Terrence Malick’s new drama “The Tree of Life” premiered at the Cannes Film Festival and resulted in an open discussion about faith and the delicate nature of life from its star Brad Pitt.
“I grew up with Christianity,” says Pitt, who grew up Southern Baptist in the Midwest. “Some things worked for me and some things didn’t.”
Pitt says he felt a very personal connection to his character in this film. “I grew up being told that ‘God is going to take care of everything and it doesn’t always work out that way; and if it doesn’t, that’s God’s will.’ I’ve got my issues,” he admits. “Many people find religion gives them opportunities. I found it very stifling as an individual and a tightness to it that the father character carried with him.”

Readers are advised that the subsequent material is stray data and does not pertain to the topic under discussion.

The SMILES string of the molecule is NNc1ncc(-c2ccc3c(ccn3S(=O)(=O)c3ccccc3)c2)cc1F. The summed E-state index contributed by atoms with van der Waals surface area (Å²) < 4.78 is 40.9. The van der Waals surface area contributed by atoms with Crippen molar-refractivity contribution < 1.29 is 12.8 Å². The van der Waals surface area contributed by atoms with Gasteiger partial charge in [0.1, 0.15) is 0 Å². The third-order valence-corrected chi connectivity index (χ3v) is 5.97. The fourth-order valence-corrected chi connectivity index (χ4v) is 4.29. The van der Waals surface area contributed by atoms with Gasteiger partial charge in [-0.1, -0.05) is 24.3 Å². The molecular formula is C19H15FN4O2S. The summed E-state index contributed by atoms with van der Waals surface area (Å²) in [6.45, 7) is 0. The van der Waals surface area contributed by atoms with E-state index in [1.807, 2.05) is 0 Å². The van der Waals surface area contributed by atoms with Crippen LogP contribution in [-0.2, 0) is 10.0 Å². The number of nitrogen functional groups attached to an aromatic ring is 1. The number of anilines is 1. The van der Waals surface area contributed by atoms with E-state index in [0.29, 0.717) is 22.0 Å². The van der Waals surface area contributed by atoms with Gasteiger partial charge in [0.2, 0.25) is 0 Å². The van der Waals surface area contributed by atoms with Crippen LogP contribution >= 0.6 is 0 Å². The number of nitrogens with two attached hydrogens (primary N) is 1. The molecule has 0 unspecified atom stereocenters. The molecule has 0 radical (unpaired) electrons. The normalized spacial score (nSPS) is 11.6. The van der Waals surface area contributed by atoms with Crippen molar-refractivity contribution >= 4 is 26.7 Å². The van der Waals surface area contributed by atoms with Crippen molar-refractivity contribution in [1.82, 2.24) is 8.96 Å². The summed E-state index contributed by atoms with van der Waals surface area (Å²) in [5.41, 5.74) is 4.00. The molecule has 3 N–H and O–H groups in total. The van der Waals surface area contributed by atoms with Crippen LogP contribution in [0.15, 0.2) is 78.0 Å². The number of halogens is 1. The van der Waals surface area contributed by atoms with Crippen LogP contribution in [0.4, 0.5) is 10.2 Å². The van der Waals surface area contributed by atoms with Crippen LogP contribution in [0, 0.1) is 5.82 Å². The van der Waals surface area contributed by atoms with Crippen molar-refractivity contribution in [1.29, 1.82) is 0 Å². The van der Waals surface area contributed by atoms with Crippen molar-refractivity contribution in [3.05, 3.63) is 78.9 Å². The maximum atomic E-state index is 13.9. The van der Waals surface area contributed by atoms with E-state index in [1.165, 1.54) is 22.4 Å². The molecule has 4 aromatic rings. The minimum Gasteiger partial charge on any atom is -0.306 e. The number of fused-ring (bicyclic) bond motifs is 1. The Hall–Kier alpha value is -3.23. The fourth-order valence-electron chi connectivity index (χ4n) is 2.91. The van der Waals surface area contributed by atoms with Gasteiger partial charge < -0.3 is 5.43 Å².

“The best moments were not preconceived,” says Pitt, who has nothing but respect for Malick’s lose, improvisational approach to directing, going so far as to compare the director’s style to carrying a butterfly net and capturing performances. “I’ve tried to go more in that direction,” says Pitt, “Making an intense study when you go into it, but then let it go where it takes you.”
While the finished product wasn’t always clear during filming, Pitt says, “It’s a leap of faith, and that’s the point.” The actor says he feels a pull toward this sort of film’s genre lately, “Like the film itself, you want to discover, you want to find something new, and that’s been my focus. About 10 years ago, I started thinking about my favorite films, and they weren’t the big commercial things; they had more depth and they were asking a lot of the big questions.”